changes in their nervous systems and their environments and, at the same time, both types of changes affect their ability to perform cognitive tasks. To separate the various causes of cognitive change, it is necessary to examine inter-and intraindividual differences in cognitive function both cross-sectionally and over time to identify patterns. Such examinations should highlight the roles of dynamic adaptive processes, including changes in neuronal structure and function and in behavioral and social factors (e.g., social opportunity structures, the individual's routines and physical environment, the individual's goals, and the use of social and technological supports) that codetermine an individual's ability to function effectively.
Our task has been to identify areas of opportunity in which additional research support from the National Institute on Aging (NIA) would substantially improve understanding of cognitive functioning in aging by drawing on recent developments in behavioral science, cognitive science, and neuroscience that are not yet fully applied to this subject area. As already noted, we have adopted a broad definition of cognitive function.
Our focus is on cognitive function in aging people who are not suffering from a dementia-causing disease—that is, on "normal" rather than "pathological" aging. The boundary between normal and pathological aging is hard to define. For one thing, some individuals who are aging "normally" at one point in time may later develop dementia, suggesting that their earlier ''normal" functioning was in fact compromised by preclinical signs of that dementia. For another, conditions associated with aging that are not themselves considered as cognitive pathology, such as hypertension, sensory decline, and certain cardiovascular events, may have cognitive effects, as discussed in Chapter 4. People experiencing such conditions who do not suffer from one of the dementias must be considered as aging "normally" for the purposes of research in the near term; however, research may eventually discover that for some of them, a pathological process was directly affecting their cognition. Thus, a population of "normally" aging individuals defined at one time may be determined on the basis of later research or later life events to have included some individuals whose cognition was compromised by a pathological process.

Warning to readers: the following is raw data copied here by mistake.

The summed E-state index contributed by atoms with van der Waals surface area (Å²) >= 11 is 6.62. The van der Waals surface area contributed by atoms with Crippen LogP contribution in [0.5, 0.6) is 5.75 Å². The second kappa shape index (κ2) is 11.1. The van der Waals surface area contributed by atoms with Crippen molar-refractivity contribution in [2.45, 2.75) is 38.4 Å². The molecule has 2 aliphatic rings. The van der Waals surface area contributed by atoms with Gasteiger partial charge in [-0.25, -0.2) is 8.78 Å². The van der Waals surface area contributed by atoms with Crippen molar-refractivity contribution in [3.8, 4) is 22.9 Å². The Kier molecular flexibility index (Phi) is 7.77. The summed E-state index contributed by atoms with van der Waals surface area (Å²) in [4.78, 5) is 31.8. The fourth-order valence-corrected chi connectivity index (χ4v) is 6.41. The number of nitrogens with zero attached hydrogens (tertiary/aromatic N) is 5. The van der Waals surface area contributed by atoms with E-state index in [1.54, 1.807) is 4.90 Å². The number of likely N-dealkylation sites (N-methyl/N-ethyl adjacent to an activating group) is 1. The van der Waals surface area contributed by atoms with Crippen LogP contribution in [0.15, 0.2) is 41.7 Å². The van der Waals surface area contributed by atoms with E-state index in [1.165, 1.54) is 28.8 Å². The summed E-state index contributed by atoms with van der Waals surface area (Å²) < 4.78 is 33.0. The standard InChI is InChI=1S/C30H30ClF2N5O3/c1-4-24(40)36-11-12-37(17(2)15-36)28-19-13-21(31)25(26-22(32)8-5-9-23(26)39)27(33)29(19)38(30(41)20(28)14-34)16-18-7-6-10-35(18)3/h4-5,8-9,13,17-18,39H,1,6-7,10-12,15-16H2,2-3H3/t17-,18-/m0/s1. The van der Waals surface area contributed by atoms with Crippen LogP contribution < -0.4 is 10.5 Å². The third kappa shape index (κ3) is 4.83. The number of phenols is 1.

A major difficulty for our task is that there are many promising research directions from which to choose. The aging mind is a topic at the intersection of several active fields of behavioral science, cognitive science, and neuroscience within which research is continually opening new vistas. New research opportunities arise often in these fields, even without special efforts to find them. We have therefore made a special effort to identify opportunities that might not automatically flow from current lines of research. For ex-